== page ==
From the Field: Global Perspectives

Aislinn Betancourt, ’16, reporting from Cañete, Chile

This semester, Innovate@BCSW is following the experiences of four BC Social Work students who have embarked on international field education placements in Latin America, Europe, and Africa. Stay tuned during the spring for ongoing updates through student-crafted blog posts, video diaries, and photography.

 

Blog 1: The Fifteen Second Commute
By Aislinn Betancourt

The offices of the Centro de Innovacion y Transferencia Tecnologica Agropecuaria (CITTA) in Cañete, Chile.

The offices of the Centro de Innovacion y Transferencia Tecnologica Agropecuaria (CITTA) in Cañete, Chile.

It’s true. I have a fifteen second commute. If you’re sitting on the T right now, late, freezing, or both, you’re jealous. I know. What do you have, like an hour, hour and a half to go? I’m sorry. Let’s see if I can at least keep you entertained.

The truth is, the fastest thing happening in my life right now is my commute. I live on a farm in the middle of nowhere (aka Cañete, Chile) and life is, well, unhurried. On my first day of work at the Centro de Innovacion y Transferencia Tecnologica Agropecuaria (CITTA) I took 5 coffee breaks. Not because I wanted to – I don’t even drink coffee – but because I was practically dragged by my right ear. The first one happened just five seconds after my fifteen second commute.

Eduardo (Boss/Host Father): Vamos a tomar café! 

Everyone at the office (in unison, for dramatic effect): Si! A tomar café! No se puede trabajar sin café!

Me: Oh, uh, [smile] si, como no. [smile]

We literally just had coffee. I was literally just standing in his kitchen drinking coffee with him and his family, but sure! Let’s get coffee.

I can’t tell you how glad I am that I did. For the next thirty minutes we sat and talked about everything. Pedro, the veterinarian, grumbled on about some hens that kept producing brown eggs (the goal is blue eggs, folks!). Claudia, the secretary, postulated that she might purchase a cancer insurance plan because cancer seemed to be “a la moda” (to be sure, Claudia is our resident hypochondriac). Eduardo, the director of the center, engaged me in a profound political analysis of presidential hopeful Donald Trump. Mari, the beloved cook, talked about what it felt like to grow old against the backdrop of mounting ageism. When I returned to my desk, I thought for a moment about what I would have missed had I skipped that coffee break – but then, like a good little American, I got back to work.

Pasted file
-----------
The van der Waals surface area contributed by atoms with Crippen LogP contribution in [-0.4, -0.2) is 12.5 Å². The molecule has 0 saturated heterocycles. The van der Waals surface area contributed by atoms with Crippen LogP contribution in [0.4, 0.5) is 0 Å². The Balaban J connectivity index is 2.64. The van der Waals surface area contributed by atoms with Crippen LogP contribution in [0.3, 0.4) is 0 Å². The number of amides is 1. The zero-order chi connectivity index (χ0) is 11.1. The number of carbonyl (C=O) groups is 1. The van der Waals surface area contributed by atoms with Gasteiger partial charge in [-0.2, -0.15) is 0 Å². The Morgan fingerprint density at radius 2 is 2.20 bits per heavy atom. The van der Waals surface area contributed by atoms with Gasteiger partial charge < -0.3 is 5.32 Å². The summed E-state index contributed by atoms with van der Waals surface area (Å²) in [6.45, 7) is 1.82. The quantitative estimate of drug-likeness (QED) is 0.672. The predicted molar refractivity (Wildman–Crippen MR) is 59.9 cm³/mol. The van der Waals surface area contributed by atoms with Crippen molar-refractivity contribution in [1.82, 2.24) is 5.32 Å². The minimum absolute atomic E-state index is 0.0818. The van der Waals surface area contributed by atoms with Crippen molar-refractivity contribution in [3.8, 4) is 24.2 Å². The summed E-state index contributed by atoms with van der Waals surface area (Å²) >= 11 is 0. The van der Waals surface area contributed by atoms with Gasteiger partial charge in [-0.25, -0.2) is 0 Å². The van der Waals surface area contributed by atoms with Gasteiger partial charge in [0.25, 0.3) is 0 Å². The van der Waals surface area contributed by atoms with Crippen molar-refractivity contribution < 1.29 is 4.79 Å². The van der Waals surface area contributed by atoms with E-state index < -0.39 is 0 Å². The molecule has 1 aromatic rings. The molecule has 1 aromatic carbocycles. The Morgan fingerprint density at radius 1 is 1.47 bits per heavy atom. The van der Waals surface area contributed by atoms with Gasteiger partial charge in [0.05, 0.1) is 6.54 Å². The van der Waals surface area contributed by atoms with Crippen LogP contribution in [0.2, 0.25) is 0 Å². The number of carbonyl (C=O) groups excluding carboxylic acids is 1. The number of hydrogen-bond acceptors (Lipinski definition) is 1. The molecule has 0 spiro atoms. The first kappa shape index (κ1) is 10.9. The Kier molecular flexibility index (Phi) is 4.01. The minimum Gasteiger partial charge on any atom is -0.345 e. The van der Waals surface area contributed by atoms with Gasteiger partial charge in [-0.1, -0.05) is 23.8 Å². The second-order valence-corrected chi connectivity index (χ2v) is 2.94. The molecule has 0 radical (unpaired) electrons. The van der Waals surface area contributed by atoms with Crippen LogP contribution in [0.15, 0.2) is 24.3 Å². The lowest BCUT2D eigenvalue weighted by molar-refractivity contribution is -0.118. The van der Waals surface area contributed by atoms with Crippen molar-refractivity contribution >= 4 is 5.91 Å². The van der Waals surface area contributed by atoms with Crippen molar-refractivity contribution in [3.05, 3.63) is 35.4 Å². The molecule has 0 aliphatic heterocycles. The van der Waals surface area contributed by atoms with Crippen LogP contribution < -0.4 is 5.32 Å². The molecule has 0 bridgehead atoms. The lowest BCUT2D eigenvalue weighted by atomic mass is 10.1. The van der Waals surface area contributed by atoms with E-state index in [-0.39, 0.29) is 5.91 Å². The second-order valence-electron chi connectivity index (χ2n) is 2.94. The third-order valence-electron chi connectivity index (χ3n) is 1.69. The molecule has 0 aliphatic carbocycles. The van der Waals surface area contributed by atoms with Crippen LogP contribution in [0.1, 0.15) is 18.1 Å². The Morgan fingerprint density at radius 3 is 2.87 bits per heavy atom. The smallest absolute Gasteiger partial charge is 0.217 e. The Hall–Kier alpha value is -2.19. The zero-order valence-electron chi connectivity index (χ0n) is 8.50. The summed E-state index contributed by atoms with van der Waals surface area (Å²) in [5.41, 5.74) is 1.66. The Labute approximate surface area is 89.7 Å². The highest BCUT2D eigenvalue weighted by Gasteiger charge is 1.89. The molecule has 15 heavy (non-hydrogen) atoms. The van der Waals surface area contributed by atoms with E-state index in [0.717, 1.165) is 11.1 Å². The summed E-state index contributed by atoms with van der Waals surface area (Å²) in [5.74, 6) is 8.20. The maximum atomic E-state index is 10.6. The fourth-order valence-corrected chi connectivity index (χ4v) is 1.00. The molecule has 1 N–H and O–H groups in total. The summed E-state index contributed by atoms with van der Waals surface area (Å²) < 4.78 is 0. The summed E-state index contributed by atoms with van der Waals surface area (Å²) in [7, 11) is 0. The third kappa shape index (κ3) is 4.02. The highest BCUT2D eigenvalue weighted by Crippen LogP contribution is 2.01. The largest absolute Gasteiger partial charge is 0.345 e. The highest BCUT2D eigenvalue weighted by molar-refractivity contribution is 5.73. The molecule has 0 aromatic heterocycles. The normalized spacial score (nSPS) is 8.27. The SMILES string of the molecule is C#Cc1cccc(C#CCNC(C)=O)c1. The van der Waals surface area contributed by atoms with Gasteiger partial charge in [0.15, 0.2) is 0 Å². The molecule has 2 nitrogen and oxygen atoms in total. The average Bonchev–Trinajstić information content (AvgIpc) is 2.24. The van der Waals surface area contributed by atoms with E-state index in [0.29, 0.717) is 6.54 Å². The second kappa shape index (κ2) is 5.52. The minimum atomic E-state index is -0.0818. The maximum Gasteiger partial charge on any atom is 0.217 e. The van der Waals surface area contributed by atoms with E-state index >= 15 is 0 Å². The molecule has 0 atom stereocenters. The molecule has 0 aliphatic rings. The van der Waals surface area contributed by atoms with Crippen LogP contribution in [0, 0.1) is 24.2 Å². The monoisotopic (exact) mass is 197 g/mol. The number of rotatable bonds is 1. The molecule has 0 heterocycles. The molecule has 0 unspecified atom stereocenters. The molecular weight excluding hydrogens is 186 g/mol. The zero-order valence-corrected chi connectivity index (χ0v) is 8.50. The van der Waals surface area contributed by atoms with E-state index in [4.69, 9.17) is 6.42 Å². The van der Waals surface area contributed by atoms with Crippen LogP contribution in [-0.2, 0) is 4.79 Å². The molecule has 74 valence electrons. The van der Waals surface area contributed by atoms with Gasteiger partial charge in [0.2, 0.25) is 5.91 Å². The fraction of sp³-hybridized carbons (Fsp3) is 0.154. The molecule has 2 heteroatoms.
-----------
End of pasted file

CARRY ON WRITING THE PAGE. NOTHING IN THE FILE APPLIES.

Lago Lanalhue is located in Betancourt's "backyard."

Lago Lanalhue is located in Betancourt’s “backyard.”

The rest of the day was not without its interruptions (four more coffee breaks, remember!) and each time, the workaholic in me – or rather, the socialworkaholic – recoiled in horror. Can’t you see I’m trying to make a difference here?! Don’t you know that this e-mail I’m writing is literally going to save the world?! If it sounds absurd, it’s because it absolutely is. To be certain, life-crushing workloads are a real thing (and I don’t intend to minimize that) but that’s not what I’m talking about. I’m not really talking about work-life balance either – that’s something totally different. What I’m addressing is this weird phenomena that allows social workers to compartmentalize our lives: to be liberal in our ideologies of love, compassion, and justice, but frugal with our time.

We run ourselves ragged for the cause. We skip breaks, we eat lunch at our desks – look at you, you’re doing it right now! We keep our eyes glued to our computer screens. We miss opportunities to truly connect with people because the injustices of the world supposedly require us to be laser-focused on doing whatever it is we’re doing between the working hours of 9 am and 5 pm. Well I’m here to tell you that we’ve got it all wrong. In the few days I’ve been at CITTA, I’ve found that simply taking time to enjoy the humanness in others has amplified the humanity within myself. Yes, the cause needs all of the blood, sweat, and tears I can muster, but more than anything, the cause needs me in the present. It needs me to slow down. It needs me to be nourished by personal relationships. It needs me to be curious, and kind, and open to interruptions. It needs me to stop caring about the time that my fifteen second commute saves me and start appreciating the joy my thirty minute coffee breaks add – not because I’m lazy, not because I don’t take my work seriously, but because the cause – a more whole, happy, and just humanity – requires me to reach out to others even (and especially) when it’s perhaps the last thing on earth I have time to do.

Holy run-on sentence, but you get the point.

Aislinn Betancourt is spending the semester working at the Centro de Innovacion y Transferencia Tecnologica Agropecuaria (CITTA) in Cañete, Chile.

One of CITTA's greenhouses.

One of CITTA’s greenhouses.

A vegetable garden.

A vegetable garden.

 

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